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BUSINESS
June 16, 1991 | DEAN TAKAHASHI, TIMES STAFF WRITER
For many of the high-tech engineers and entrepreneurs in the Irvine Spectrum business park, the technology culture of Silicon Valley is an inspiration. Silicon Valley bred a high-tech culture and spirit of innovation that spawned the microchips and computers that have changed the way we live and work. Engineers such as the late Robert Noyce, founder of semiconductor giant Intel Corp., and Steve Jobs and Steve Wozniak, co-founders of Apple Computer Inc., were the holy order of that culture.
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BUSINESS
June 16, 1991 | DEAN TAKAHASHI, TIMES STAFF WRITER
For many of the high-tech engineers and entrepreneurs in the Irvine Spectrum business park, the technology culture of Silicon Valley is an inspiration. Silicon Valley bred a high-tech culture and spirit of innovation that spawned the microchips and computers that have changed the way we live and work. Engineers such as the late Robert Noyce, founder of semiconductor giant Intel Corp., and Steve Jobs and Steve Wozniak, co-founders of Apple Computer Inc., were the holy order of that culture.
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BUSINESS
September 11, 1990 | HARRY ANDERSON
Around this Silicon Valley town, people are used to changing jobs: A woman tells a neighbor that she's hoping to be laid off this fall because, after several years of working on a defense electronics project, she needs a rest. She's not worried about finding another job and plans to go back to work sometime next year. Defense jobs may be ending, but something else will come along, she says.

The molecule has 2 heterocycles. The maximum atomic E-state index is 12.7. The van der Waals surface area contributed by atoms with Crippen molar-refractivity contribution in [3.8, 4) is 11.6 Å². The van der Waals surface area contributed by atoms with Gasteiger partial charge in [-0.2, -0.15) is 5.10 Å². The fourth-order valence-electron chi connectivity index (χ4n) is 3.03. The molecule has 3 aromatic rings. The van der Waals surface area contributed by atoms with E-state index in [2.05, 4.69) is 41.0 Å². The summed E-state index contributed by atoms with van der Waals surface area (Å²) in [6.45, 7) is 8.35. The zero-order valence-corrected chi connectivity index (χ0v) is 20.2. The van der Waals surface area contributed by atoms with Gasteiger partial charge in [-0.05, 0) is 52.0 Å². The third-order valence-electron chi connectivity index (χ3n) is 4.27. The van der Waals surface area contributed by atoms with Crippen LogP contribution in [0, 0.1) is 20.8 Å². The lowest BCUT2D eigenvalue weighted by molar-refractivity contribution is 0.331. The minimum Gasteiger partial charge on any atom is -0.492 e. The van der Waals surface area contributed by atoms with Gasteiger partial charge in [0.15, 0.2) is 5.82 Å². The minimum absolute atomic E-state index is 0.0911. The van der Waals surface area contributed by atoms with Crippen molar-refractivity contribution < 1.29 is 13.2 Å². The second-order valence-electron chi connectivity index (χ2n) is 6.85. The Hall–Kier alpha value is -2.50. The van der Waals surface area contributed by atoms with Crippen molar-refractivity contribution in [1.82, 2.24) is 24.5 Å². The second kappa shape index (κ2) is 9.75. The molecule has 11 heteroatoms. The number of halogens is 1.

BUSINESS
June 16, 1991 | DEAN TAKAHASHI, TIMES STAFF WRITER
In 1984, developers were building 30 high-technology business parks in states from Maine to California, frequently touting each as the "next Silicon Valley." When the Irvine Co., the giant Orange County developer, unveiled plans that year for a 2,600-acre technology park to be called the Irvine Spectrum, company officials had something altogether different in mind.
BUSINESS
June 16, 1991 | DEAN TAKAHASHI, TIMES STAFF WRITER
In 1984, developers were building 30 high-technology business parks in states from Maine to California, frequently touting each as the "next Silicon Valley." When the Irvine Co., the giant Orange County developer, unveiled plans that year for a 2,600-acre technology park to be called the Irvine Spectrum, company officials had something altogether different in mind.
BUSINESS
September 11, 1990 | HARRY ANDERSON
Around this Silicon Valley town, people are used to changing jobs: A woman tells a neighbor that she's hoping to be laid off this fall because, after several years of working on a defense electronics project, she needs a rest. She's not worried about finding another job and plans to go back to work sometime next year. Defense jobs may be ending, but something else will come along, she says.
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